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Braille writers » Kleidograph 1894

Kleidograph 1894

In 1894, after three years of effort, William Bell Wait invented the Kleidograph, a machine for embossing the New York Point system on paper. The machine was sold by the school and was designed for the user to use it with one hand leaving the other free to read. It uses the eight point alphabet not the six dots that the Braille alphabet uses today. The four lower keys activate the two keys above, enabling one to emboss all eight dots with the right hand. The two left keys were used for punctuation and the wooden board surface allowed to user to read what was typed on the paper.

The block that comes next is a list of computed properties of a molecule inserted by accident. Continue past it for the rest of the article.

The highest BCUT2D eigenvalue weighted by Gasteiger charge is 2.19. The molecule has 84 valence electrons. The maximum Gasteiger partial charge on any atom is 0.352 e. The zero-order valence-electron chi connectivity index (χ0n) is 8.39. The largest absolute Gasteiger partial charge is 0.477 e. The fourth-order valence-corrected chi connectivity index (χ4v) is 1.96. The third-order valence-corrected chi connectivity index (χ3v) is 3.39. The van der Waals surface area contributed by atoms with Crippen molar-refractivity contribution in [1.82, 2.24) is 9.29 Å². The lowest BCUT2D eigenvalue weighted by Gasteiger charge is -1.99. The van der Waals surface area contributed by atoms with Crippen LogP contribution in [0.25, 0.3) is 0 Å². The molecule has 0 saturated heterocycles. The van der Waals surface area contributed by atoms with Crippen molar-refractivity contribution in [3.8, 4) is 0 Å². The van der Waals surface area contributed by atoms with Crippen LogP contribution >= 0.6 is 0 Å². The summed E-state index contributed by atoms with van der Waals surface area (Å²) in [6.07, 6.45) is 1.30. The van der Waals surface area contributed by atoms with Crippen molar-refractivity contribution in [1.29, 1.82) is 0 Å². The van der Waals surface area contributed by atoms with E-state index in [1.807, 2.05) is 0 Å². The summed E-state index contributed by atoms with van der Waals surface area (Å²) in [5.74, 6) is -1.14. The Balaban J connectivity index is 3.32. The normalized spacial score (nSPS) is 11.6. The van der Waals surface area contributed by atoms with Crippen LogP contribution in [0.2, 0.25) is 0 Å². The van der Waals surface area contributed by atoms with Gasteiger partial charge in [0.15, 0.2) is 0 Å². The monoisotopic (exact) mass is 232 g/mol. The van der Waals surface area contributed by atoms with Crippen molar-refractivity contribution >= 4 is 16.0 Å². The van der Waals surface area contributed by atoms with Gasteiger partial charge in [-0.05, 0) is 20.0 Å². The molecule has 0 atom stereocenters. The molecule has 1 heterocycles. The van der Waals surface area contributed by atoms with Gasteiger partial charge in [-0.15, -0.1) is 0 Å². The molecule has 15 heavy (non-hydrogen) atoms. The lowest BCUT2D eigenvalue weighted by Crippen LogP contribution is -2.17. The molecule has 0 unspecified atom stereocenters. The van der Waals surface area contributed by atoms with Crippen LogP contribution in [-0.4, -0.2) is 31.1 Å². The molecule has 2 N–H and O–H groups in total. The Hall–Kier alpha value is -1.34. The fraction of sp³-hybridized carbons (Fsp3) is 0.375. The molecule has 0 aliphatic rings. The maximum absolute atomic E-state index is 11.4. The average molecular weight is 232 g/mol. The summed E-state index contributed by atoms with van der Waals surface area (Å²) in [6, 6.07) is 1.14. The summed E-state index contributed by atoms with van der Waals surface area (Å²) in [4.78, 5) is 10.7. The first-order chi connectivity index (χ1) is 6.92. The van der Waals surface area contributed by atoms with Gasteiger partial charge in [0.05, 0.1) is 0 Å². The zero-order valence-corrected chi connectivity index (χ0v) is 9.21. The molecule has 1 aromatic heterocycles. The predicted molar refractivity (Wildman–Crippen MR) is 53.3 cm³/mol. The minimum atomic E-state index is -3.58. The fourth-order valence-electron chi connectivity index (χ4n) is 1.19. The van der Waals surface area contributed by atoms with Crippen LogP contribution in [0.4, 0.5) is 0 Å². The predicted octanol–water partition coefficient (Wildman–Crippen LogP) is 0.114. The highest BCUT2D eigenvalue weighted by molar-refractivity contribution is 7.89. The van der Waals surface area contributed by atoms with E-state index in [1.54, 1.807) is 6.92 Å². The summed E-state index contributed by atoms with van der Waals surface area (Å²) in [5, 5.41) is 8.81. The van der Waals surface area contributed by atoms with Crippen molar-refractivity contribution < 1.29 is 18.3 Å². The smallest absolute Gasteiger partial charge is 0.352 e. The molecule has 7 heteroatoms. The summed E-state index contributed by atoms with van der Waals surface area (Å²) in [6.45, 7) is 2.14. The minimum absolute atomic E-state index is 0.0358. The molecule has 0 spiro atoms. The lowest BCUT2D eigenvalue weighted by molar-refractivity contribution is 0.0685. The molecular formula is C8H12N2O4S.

KleidographNew York Point was widely used by schools for the blind in the United States in the late 1800’s. The 1910 US Census lists 57% of respondents using the code. Mary Ingalls, the sister of Laura Ingalls Wilder author of the Little House books, learned New York Point and embossed letters at Iowa Braille and Sight Saving School in the late 1870’s and 80’s. The code was in common use by the majority of schools for the blind until the movement for a single world wide English language code took root in 1916.
Information on the web on the Kleidograph